Inter-root lesions (IRLs) involve the furcation area of multi-rooted teeth and pose a therapeutic challenge due to bacterial reservoirs and complex anatomical areas, making personal plaque control and professional instrumentation difficult. The goal of this post is to understand the importance of diagnosis and prognosis in the treatment of multi-rooted teeth.

Subgingival calculus on a freshly extracted maxillary molar. Notice the significant deposits in the furcation area (Document: Dr. Guillaume Gardon-Mollard).


IRL diagnosis is based on periodontal probing and radiography. Clinically, an IRL is a defect characterized by two components:

1. Horizontal component, measured with a Nabers probe:

  • Class I (mild): horizontal probing depth less than or equal to 3mm;
  • Class II (moderate): horizontal probing depth greater than 3mm;
  • Class III (severe): horizontal probing through the entire lesion.

2. Vertical component, measured with a straight periodontal probe:

  • Degree A: vertical probing depth from 1 to 3mm;
  • Degree B: vertical probing depth from 4 to 6mm;
  • Degree C: vertical probing depth greater than or equal to 7mm.

Radiographic exams help determine the configuration of the inter-root lesion.

Periapical radiograph

In the maxilla, the overlapping image of the palatal root of a molar and the furcation area tends to mask the inter-root bone loss.

In the mandible, an inter-root radiolucency under the furcation is often observed with varying extents.

CBCT (Cone Beam Computed Tomography)

CBCT is a complementary diagnostic tool for exploring furcation defects and evaluating bone on the buccal and lingual sides, which are the limits of 2D imaging.


At the initial clinical examination, the presence of an IRL in multi-rooted teeth is an unfavorable prognostic factor during periodontal follow-up. This is due to the anatomical complexity (maxillary IRLs vs. mandibular IRLs), difficulty maintaining rigorous hygiene for the patient, and disinfection for the practitioner.

The prognosis primarily depends on:

  • Initial severity of the IRL;
  • Associated local conditions (root trunk height, furcation zone width, bone defect anatomy, associated endodontic or caries issues);
  • Patient compliance with maintaining strict local hygiene;
  • Periodontal treatment;
  • Follow-up program and frequency.

Rigorous periodontal follow-up appears to be the most critical prognostic factor: IRL survival rates exceed 80% over follow-up periods of 8 to 22 years. However, beyond 8 years, the risk of losing molars with an IRL is higher than molars without an IRL.

The presence of a very severe IRL (horizontal and vertical components) may lead to tooth extraction from the initial phase. A tooth will only be preserved if the periodontal prognosis remains favorable throughout the follow-up.


Traditionally, the treatment approach depends on Hamp's classification:

  • Class I is treated with non-surgical options (root planing);
  • Class II can be treated with conservative surgery (access flap with odontoplasty/osteoplasty, tunneling) or regenerative surgery (membrane, grafting)

The therapeutic approach for inter-root lesions (IRL) depends on the Hamp classification. The treatment options are as follows:

  • Class I: Non-surgical treatment (root planing)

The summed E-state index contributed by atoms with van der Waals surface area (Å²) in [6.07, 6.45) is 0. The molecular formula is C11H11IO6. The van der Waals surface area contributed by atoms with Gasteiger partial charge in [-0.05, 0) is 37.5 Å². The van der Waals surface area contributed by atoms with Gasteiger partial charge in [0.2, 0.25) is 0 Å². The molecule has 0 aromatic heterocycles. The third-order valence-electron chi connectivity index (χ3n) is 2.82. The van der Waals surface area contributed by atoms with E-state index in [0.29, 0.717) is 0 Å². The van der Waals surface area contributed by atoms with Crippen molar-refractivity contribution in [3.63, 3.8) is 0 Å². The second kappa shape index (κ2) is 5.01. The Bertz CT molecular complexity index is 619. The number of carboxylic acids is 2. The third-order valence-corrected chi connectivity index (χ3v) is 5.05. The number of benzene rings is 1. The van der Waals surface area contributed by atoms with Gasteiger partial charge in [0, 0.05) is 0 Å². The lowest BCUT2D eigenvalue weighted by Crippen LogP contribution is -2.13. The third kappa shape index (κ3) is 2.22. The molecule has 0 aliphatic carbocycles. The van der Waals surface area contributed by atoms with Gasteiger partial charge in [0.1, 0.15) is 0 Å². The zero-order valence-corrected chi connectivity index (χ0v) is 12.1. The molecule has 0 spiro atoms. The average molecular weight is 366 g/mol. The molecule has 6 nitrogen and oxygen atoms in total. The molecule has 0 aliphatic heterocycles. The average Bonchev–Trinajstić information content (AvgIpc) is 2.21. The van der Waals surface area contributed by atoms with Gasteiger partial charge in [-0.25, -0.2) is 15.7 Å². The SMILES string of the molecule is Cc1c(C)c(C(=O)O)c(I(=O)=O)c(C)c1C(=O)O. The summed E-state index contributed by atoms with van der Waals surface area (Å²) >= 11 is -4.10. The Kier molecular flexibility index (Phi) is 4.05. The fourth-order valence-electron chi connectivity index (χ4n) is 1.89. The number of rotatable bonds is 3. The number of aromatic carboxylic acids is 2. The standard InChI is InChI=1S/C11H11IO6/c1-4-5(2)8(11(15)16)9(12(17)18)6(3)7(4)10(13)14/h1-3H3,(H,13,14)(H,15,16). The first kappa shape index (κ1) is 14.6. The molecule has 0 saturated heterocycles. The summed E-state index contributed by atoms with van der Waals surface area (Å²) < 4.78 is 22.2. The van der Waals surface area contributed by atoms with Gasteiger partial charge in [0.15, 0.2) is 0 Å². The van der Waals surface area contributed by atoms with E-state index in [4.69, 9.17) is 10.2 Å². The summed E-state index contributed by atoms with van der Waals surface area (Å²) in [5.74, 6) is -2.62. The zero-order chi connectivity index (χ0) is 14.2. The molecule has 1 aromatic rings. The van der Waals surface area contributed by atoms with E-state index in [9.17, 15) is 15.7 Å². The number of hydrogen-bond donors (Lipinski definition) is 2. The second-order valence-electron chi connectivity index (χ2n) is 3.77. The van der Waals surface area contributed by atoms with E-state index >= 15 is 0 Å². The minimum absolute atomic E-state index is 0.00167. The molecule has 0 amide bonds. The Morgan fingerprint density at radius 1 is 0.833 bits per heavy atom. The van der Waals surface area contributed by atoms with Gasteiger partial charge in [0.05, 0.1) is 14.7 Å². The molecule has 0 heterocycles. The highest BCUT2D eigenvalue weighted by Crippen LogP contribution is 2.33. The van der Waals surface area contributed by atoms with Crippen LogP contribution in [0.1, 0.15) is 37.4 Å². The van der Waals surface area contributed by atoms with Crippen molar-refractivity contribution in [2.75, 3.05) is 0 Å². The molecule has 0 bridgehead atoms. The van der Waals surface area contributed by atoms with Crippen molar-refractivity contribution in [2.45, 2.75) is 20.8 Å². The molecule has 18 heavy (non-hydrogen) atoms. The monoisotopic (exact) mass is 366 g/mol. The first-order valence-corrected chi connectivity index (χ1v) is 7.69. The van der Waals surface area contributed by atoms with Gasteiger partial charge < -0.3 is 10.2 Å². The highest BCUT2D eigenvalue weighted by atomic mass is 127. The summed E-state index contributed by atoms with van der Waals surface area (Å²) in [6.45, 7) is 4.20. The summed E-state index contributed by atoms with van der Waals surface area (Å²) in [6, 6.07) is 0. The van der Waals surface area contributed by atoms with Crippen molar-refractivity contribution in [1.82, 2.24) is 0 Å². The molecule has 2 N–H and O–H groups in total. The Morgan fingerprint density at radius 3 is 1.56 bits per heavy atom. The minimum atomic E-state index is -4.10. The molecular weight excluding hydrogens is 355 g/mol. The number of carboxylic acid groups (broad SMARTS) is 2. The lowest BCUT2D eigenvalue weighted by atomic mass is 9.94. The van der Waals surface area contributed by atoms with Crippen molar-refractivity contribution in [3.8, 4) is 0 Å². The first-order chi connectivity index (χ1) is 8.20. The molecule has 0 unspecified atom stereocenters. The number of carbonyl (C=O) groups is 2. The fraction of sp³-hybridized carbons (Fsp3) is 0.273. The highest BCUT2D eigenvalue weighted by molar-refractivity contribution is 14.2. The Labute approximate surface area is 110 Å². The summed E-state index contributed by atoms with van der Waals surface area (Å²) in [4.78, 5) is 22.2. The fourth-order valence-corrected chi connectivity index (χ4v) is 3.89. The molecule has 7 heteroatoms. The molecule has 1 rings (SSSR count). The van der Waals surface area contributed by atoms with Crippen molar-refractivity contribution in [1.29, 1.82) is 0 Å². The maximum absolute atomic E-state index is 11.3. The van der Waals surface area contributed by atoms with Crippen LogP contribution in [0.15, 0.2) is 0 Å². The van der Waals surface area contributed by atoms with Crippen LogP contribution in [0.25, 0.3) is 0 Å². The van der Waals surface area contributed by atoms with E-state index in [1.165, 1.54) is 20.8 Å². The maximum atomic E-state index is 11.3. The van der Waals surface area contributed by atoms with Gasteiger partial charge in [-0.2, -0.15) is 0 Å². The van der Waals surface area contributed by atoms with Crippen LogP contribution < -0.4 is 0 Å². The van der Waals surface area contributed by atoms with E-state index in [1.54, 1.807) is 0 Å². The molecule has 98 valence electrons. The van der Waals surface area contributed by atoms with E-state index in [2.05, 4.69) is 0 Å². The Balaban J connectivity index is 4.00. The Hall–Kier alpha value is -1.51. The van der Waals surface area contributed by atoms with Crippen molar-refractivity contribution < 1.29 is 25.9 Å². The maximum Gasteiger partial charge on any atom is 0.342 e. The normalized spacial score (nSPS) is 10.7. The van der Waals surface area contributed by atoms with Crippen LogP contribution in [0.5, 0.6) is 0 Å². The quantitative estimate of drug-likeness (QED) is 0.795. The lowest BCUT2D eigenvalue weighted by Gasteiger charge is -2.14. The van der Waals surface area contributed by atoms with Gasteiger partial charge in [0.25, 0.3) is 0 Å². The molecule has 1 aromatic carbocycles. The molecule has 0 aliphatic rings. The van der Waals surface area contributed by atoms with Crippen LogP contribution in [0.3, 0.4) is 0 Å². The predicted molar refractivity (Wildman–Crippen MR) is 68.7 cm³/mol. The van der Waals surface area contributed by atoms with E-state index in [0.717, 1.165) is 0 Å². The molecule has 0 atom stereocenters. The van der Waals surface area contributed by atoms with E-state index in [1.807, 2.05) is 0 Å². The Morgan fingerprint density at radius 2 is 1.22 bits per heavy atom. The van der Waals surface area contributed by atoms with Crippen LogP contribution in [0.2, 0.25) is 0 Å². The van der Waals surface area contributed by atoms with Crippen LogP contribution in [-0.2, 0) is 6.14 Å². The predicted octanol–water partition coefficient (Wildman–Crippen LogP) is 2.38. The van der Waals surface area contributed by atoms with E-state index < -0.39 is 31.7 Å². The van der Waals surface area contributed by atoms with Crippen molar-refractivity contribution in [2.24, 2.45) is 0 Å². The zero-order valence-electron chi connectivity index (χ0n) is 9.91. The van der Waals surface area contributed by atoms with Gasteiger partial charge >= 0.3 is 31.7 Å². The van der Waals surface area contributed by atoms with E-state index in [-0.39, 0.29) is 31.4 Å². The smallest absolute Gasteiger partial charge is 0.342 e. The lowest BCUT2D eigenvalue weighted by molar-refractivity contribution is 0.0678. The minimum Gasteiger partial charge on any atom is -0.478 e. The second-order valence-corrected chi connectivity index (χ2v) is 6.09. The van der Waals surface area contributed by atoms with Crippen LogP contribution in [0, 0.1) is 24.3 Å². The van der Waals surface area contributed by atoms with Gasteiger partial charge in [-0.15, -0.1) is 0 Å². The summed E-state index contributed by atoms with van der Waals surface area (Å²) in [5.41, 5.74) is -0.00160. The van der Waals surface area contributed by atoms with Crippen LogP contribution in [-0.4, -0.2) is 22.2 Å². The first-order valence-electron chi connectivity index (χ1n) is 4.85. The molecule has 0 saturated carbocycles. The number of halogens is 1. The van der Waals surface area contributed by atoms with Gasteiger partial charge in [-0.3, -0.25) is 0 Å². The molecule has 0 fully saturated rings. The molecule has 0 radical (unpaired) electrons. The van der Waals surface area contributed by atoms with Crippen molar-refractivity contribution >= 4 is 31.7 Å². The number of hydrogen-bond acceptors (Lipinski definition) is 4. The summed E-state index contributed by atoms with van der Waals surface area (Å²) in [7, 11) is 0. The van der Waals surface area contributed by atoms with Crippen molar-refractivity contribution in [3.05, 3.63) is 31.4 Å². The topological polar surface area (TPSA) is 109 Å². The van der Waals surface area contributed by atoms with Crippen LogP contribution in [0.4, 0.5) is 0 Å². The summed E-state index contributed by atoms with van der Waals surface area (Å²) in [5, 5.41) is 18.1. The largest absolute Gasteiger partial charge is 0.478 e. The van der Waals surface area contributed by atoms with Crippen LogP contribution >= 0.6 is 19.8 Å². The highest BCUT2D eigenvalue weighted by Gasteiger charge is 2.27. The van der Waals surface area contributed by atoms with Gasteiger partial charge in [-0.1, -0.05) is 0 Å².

• Class II: Conservative surgery (access flap with odontoplasty/osteoplasty, tunneling) or regenerative surgery (membrane, grafting, amelogenin derivatives)
  • Class III: Advanced resective surgery (root hemisection, amputation) or tooth extraction

Conservative Surgery for Inter-Root Lesions

The objective of these techniques is to surgically modify the furcation anatomy of the affected tooth/teeth and facilitate access for hygiene and professional instrumentation.

Access flap with odontoplasty/osteoplasty

Indicated for moderate IRLs when the furcation entrance can be managed by Corono-radicular reconstruction with or without osteoplasty

Survival rates are about 70% over a 12-22 year period


Indicated for moderate to severe mandibular IRLs on molars with short root trunks, long and divergent roots

Survival rates vary (around 75% at 9 years); average root caries rates are about 15.4%

Regenerative Surgery

The aim of this approach is to regenerate the destroyed inter-radicular periodontal tissues using biomaterials like amelogenin derivatives, bone substitutes, and membranes. However, IRLs respond poorly to this type of surgery. Factors to consider when choosing this approach include the stage of IRL progression, the anatomy of the bone defect, and the patient's ability to maintain a high level of oral hygiene.

Resective Surgery

Root amputation

Technique involves removing a root while preserving the entire crown

Survival rates vary according to studies (85-100% at 5 years; 62-100% from 5-13 years)


The root anatomy of maxillary molars makes the prognosis of maxillary IRLs less favorable than mandibular IRLs. Treating IRLs is complex and requires a comprehensive treatment plan. Strict periodontal follow-up, dental caries prevention strategies, and proper occlusal load distribution are essential for successful treatment outcomes.


What are the different treatment options for inter-root lesions in periodontology?

Treatment options include non-surgical treatment, conservative surgery, regenerative surgery, and resective surgery depending on the Hamp classification.

What factors should be considered when choosing regenerative surgery for inter-root lesions?

The stage of IRL progression, the anatomy of the bone defect, and the patient's ability to maintain a high level of oral hygiene should be considered.

How important is a comprehensive treatment plan for treating inter-root lesions in periodontology?

A comprehensive treatment plan is crucial as it helps address the complex nature of IRLs and ensures successful treatment outcomes.